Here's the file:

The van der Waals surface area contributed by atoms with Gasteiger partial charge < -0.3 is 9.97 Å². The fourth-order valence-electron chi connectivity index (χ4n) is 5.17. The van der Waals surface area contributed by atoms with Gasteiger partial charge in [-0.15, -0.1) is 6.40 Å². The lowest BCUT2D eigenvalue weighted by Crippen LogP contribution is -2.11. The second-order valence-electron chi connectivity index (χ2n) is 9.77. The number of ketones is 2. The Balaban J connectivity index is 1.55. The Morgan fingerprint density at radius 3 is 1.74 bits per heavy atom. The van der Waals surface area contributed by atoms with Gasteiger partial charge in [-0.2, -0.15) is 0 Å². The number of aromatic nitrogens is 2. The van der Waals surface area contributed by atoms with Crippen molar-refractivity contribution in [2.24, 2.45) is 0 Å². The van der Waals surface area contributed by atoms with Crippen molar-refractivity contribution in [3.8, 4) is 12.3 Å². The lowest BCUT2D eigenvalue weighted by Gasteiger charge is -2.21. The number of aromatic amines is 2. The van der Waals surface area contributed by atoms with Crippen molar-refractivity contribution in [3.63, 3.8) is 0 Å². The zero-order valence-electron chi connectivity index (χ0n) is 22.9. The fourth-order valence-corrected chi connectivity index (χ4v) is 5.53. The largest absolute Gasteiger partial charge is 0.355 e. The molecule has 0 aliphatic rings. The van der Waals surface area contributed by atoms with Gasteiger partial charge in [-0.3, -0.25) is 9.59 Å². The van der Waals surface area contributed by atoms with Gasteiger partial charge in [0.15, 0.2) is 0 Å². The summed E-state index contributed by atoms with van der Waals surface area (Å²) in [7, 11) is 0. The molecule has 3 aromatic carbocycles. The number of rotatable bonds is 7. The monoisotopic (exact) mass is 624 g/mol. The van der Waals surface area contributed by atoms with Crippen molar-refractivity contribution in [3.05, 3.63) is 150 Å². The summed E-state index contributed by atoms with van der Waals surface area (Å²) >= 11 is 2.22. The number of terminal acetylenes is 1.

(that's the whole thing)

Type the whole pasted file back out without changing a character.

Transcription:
The van der Waals surface area contributed by atoms with Gasteiger partial charge < -0.3 is 9.97 Å². The fourth-order valence-electron chi connectivity index (χ4n) is 5.17. The van der Waals surface area contributed by atoms with Gasteiger partial charge in [-0.15, -0.1) is 6.40 Å². The lowest BCUT2D eigenvalue weighted by Crippen LogP contribution is -2.11. The second-order valence-electron chi connectivity index (χ2n) is 9.77. The number of ketones is 2. The Balaban J connectivity index is 1.55. The Morgan fingerprint density at radius 3 is 1.74 bits per heavy atom. The van der Waals surface area contributed by atoms with Gasteiger partial charge in [-0.2, -0.15) is 0 Å². The number of aromatic nitrogens is 2. The van der Waals surface area contributed by atoms with Crippen molar-refractivity contribution in [2.24, 2.45) is 0 Å². The van der Waals surface area contributed by atoms with Crippen molar-refractivity contribution in [3.8, 4) is 12.3 Å². The lowest BCUT2D eigenvalue weighted by Gasteiger charge is -2.21. The number of aromatic amines is 2. The van der Waals surface area contributed by atoms with Crippen molar-refractivity contribution in [3.63, 3.8) is 0 Å². The zero-order valence-electron chi connectivity index (χ0n) is 22.9. The fourth-order valence-corrected chi connectivity index (χ4v) is 5.53. The largest absolute Gasteiger partial charge is 0.355 e. The molecule has 0 aliphatic rings. The van der Waals surface area contributed by atoms with Gasteiger partial charge in [-0.3, -0.25) is 9.59 Å². The van der Waals surface area contributed by atoms with Gasteiger partial charge in [0.15, 0.2) is 0 Å². The summed E-state index contributed by atoms with van der Waals surface area (Å²) in [7, 11) is 0. The molecule has 3 aromatic carbocycles. The number of rotatable bonds is 7. The monoisotopic (exact) mass is 624 g/mol. The van der Waals surface area contributed by atoms with Crippen molar-refractivity contribution in [3.05, 3.63) is 150 Å². The summed E-state index contributed by atoms with van der Waals surface area (Å²) >= 11 is 2.22. The number of terminal acetylenes is 1.